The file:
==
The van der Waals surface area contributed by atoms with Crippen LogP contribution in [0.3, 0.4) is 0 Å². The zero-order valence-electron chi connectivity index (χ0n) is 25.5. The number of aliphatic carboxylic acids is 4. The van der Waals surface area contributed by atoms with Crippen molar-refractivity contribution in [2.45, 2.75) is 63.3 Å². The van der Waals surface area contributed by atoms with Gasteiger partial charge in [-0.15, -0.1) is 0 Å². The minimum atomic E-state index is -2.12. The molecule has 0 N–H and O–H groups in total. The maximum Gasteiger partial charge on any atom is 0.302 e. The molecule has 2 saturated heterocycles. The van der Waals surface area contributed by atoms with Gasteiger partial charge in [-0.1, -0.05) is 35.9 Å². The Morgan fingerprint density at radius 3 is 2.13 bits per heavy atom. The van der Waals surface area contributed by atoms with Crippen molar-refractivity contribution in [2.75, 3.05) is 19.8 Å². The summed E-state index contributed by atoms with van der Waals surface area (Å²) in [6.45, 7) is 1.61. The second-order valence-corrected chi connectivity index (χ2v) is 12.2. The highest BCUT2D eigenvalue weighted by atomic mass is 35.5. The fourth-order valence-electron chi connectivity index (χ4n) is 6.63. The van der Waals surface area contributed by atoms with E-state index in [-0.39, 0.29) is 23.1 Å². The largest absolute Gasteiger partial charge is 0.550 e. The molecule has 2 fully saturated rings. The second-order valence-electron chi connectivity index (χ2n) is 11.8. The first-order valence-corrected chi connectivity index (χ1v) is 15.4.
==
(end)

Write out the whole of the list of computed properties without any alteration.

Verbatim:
The van der Waals surface area contributed by atoms with Crippen LogP contribution in [0.3, 0.4) is 0 Å². The zero-order valence-electron chi connectivity index (χ0n) is 25.5. The number of aliphatic carboxylic acids is 4. The van der Waals surface area contributed by atoms with Crippen molar-refractivity contribution in [2.45, 2.75) is 63.3 Å². The van der Waals surface area contributed by atoms with Gasteiger partial charge in [-0.15, -0.1) is 0 Å². The minimum atomic E-state index is -2.12. The molecule has 0 N–H and O–H groups in total. The maximum Gasteiger partial charge on any atom is 0.302 e. The molecule has 2 saturated heterocycles. The van der Waals surface area contributed by atoms with Gasteiger partial charge in [-0.1, -0.05) is 35.9 Å². The Morgan fingerprint density at radius 3 is 2.13 bits per heavy atom. The van der Waals surface area contributed by atoms with Crippen molar-refractivity contribution in [2.75, 3.05) is 19.8 Å². The summed E-state index contributed by atoms with van der Waals surface area (Å²) in [6.45, 7) is 1.61. The second-order valence-corrected chi connectivity index (χ2v) is 12.2. The highest BCUT2D eigenvalue weighted by atomic mass is 35.5. The fourth-order valence-electron chi connectivity index (χ4n) is 6.63. The van der Waals surface area contributed by atoms with E-state index in [-0.39, 0.29) is 23.1 Å². The largest absolute Gasteiger partial charge is 0.550 e. The molecule has 2 fully saturated rings. The second-order valence-electron chi connectivity index (χ2n) is 11.8. The first-order valence-corrected chi connectivity index (χ1v) is 15.4.